Sorrentino plays in a mindscape, which juxtaposes desire versus the real deal. The real deal of youth is raw beauty but it is shallow and inconsequential. After all the hype of the Miss Universe arriving, she gets a full frontal nudity shot and is then almost banished from the film. The young actor is good company but he is more spent and tired than the old ones, the young lovers are still trying to outdo each other in the department of amour. Sorrentino keeps revisiting the masseuse in her dance studio where she is more style than substance. The sudden visions of youth are angular, jarring and grotesque… the swooping camera shots add to the allure… what plays on in Caine’s mind is just some fragments of a flight of fancy.Keitel’s character seems to be more laidback and just a tad confused. He is writing a film with a new cast of scriptwriters who are all young bumbling idiots. But everything falls apart when Hollywood diva Brenda (Jane Fonda) visits him and tells him that she cannot act in his films and gives her monologue about the state of Hollywood. Sorrentino pegs the monologue in a surreal, exaggerated and fantastic manner albeit with some truth.
Sorrentino layers his film with his perspective that our own relationship with the future is a relationship we develop with ourselves. The future gives us freedom and freedom gives us the feeling of youth. The more we stop thinking about the future, the sooner we age. And then we look back at what we lost never to get back again. Caine finally comes to terms with the fact that show must go on and he has to perform for the queen at her invite. He surreally visits his paralyzed wife and spends a few tender moments with her telling her everything. This is perhaps one of the most enduring scenes in the film. The vision of the wife is one stone cold paralyzed person… we don’t really know if she heard anything. But Caine is all effusive and gushing… as young as one can imagine him to be… and absolutely vulnerable too. This is one brilliant piece of acting from one of the biggest actors of our times.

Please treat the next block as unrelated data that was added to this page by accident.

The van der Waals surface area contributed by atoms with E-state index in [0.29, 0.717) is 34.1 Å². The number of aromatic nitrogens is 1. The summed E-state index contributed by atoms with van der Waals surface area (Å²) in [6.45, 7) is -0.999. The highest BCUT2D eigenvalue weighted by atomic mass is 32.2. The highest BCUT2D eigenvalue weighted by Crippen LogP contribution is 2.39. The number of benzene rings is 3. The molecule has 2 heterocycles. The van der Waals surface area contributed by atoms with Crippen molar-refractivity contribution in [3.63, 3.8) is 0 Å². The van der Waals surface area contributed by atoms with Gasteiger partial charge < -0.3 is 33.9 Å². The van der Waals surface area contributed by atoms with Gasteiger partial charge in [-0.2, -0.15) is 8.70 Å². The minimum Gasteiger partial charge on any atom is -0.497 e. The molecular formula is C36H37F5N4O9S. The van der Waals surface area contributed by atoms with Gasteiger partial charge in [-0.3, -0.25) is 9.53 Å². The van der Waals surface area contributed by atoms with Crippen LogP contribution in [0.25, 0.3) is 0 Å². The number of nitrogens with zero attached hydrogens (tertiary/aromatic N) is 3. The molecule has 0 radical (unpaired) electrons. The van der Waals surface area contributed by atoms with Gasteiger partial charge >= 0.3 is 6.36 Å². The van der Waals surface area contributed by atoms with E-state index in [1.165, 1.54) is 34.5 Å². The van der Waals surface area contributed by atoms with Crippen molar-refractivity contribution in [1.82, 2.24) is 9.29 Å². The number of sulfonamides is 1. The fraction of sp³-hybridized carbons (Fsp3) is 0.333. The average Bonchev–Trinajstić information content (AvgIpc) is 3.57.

By some quirky semblance of homage to an alter ego tradition, the film touches upon two genres that seem to fade in the contemporary world… music (as represented by Caine) and cinema (as represented by Keitel). But then they both reinvent and renew and live on for more time to come. This is exactly the scope of the characters of Caine and Keitel who are fading from their former glorious selves but still seem to come back. Caine and Keitel seem to be almost a composite for Marcello Mastroianni in Fellini’s 8½ albeit with less of a megalomaniac touch. Their best is clearly behind them but they were significantly attempting to carry on with their work.
Caine finally decides to sing for the Queen at her special ceremony. Thus in the grandest flush of a multi-piece orchestra complete with a soprano singer, he delivers his piece of music ‘Simple Songs’ which ends up like a bad rehash of the Spice Girls meets Miss Fifties pulp.
Sorrentino has played largely with the surreal images in the film. A dreamscape for Leda where former husband and his lover have a video mash up hurtling down a highway on steroids or the St Mark’s Square in Venice, all underwater, and a soulless spa with weird figures swimming around, he has managed to captured what we think is the fantasy of youth or being young. Youth is simple yet conniving, sweet yet terrifying and most importantly probably inconsequential. This is the absurdity of Sorrentino’s film, an absurdity that almost obstructs us when we start having empathy for the characters. A work that stands to show us the simple power of youth and yet the totally inconsequential and transactional nature of this power. This in itself is probably the high point of Sorrentino’s Youth.